It is important to note, then, that we recognize the changes that have occurred because of social media. In contrast to traditional forms of media, social media is now readily available at our fingertips 24/7 and is an interactive process. Likewise, we are no longer simply consumers of media but have the ability to produce our own identities and communities online. Thus, it is easy to see where fears surrounding “mental health and body issues” arise from. However, the argument that new technologies are at the heart of widespread mental health issues amongst young people seems, in many ways, to present faux-concern. Indeed, there is very little discussion in these pieces to wider political and economic structures that are perhaps far more likely to be contributing to poor mental health amongst young people. If one considers the political climate, it is hardly surprising that contemporary young people find themselves suffering with higher rates of anxiety and depression. If more focus were placed on cuts to education and other public services, rising student debt, removal of housing benefits for young adults and the closure of local youth centres, it might be easier to accept that there is a genuine concern for the mental health and wellbeing of young people, rather than an ideological desire to single out social media as the primary and (often) only “cause” worth examining.
It is overly-simplistic to position social media as a singularly “oppressive” force. As Foucault suggests, power works via a push and pull motion; whilst Instagram does present “filtered” bodies and #cleaneating diets as attainable, there are also positive aspects to social media which are largely ignored. Unlike traditional forms of media, social media can act as a space for women themselves to present alternative images of beauty. For women who fall outside of the constructed “beauty ideal”, social media provides a space to challenge their historic “invisbilisation” within popular culture. Popular hashtags such as #TransIsBeautiful or #BlackGirlMagic are some examples of this. Likewise, social media is often used as a tool to reject encoded messages about the fat female body. For example, “Fuck Yeah, Fat PhD!” is a community of fat women who archive images and biographies about fat women who have received PhDs, acting as a raised-middle-finger to the cultural stereotype that fat women are unintelligent and lazy.
Concern for women’s “body-confidence” also seemingly ignores the billion-dollar industries which consistently perpetuate idealized standards of femininity in a bid to sell us products to “improve” ourselves. In this sense, social media acts as an easy target for journalists; focusing the blame on neo-liberal and corporate perpetuations of beauty ideals would force people to look at the core of societal constructions of the body. Indeed, body anxieties amongst women have been consistent throughout Western history; it is simply the tools to measure one’s body which have changed. For example, throughout the 1960’s, images of models such as Twiggy – nicknamed for her “boyish” thinness – were plastered throughout magazines and billboards. Likewise, prior to fitness applications, women could use a treadmill or a pedometer to quantify their exercise levels. However, these products are not viewed as the central reason why women are suffering from body anxiety. Consequently, one needs to question the reasons why women feel body-shame, rather than the tools that are used to measure and/or “improve” their bodies. These arguments offer focus disproportionately on the women who use these apps, rather than the societies and cultures in which they came to exist.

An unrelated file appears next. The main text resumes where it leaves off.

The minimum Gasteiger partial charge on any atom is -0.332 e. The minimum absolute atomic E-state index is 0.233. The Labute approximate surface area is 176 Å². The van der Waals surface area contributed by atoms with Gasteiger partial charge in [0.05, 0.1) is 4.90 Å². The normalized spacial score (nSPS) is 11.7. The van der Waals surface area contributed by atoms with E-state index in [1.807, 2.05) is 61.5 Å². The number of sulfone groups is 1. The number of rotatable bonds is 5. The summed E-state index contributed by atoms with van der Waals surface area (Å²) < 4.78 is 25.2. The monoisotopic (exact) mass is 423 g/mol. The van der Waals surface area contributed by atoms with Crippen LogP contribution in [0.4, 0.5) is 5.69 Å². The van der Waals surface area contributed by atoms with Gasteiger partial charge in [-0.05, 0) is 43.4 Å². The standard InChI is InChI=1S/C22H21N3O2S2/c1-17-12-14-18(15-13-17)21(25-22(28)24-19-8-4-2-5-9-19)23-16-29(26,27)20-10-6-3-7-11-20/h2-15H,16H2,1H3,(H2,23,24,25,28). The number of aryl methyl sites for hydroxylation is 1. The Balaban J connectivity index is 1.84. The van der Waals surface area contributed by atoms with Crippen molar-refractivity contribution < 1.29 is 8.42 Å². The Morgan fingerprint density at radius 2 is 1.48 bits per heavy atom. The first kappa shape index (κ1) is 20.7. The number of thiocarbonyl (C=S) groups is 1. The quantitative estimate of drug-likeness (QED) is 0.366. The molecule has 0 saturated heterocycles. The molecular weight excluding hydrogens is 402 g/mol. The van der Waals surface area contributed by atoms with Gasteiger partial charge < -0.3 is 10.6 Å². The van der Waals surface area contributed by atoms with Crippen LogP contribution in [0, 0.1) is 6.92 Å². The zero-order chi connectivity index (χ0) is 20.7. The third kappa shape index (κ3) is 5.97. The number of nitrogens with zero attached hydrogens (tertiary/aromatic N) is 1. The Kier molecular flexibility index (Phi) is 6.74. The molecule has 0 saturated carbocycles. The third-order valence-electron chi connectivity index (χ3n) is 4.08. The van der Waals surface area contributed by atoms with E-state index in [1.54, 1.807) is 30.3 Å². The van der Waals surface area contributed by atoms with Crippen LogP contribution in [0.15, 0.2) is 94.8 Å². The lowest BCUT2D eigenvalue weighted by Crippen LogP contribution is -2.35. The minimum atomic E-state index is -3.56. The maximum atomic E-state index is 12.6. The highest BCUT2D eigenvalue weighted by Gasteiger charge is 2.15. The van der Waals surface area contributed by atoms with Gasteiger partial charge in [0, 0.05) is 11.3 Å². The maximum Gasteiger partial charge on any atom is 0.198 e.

In this sense, social media does not act as a singularly negative force which seeps into women’s sub-conscious and whispers “you’re ugly.” Unlike traditional forms of media, social media is a tool in which culture can be inscribed. Consequently, social media may have the potential to act as a space for resistance and community, elevating voices of women who are deemed to be outside the realm of normative beauty standards. If journalists and academics truly wish to challenge beauty standards and support women’s mental health, perhaps they need to turn their attention to wider social, cultural and economic structures that organise and manage young people’s lives. Continuing to erase these wider “macro” structures ensures that responsibility is placed on women themselves to “disengage” from social media, rather than placing the onus on the wider culture to fundamentally change.
Too often, social media is discussed in binary terms – good/bad, oppressive/liberating, individualistic/collective. What if it is none of these things, or all of these things simultaneously?
Binary understandings of social media as either inherently “good” or “bad” do little to examine the nuances of social media as a site of both pleasure and pain. While it is important not to “romanticise” social media as some kind of utopian collective resistance (it isn’t), it is imperative that we stop presenting overly simplistic, easily-digestible narratives that do little to challenge wider social, cultural and political contexts. Scholars who espouse “grand narratives of concern” look at the past whilst wearing “rose-tinted glasses.” They ignore the ways in which social media is a complex site of identity construction which cannot be reduced to snappy media headlines.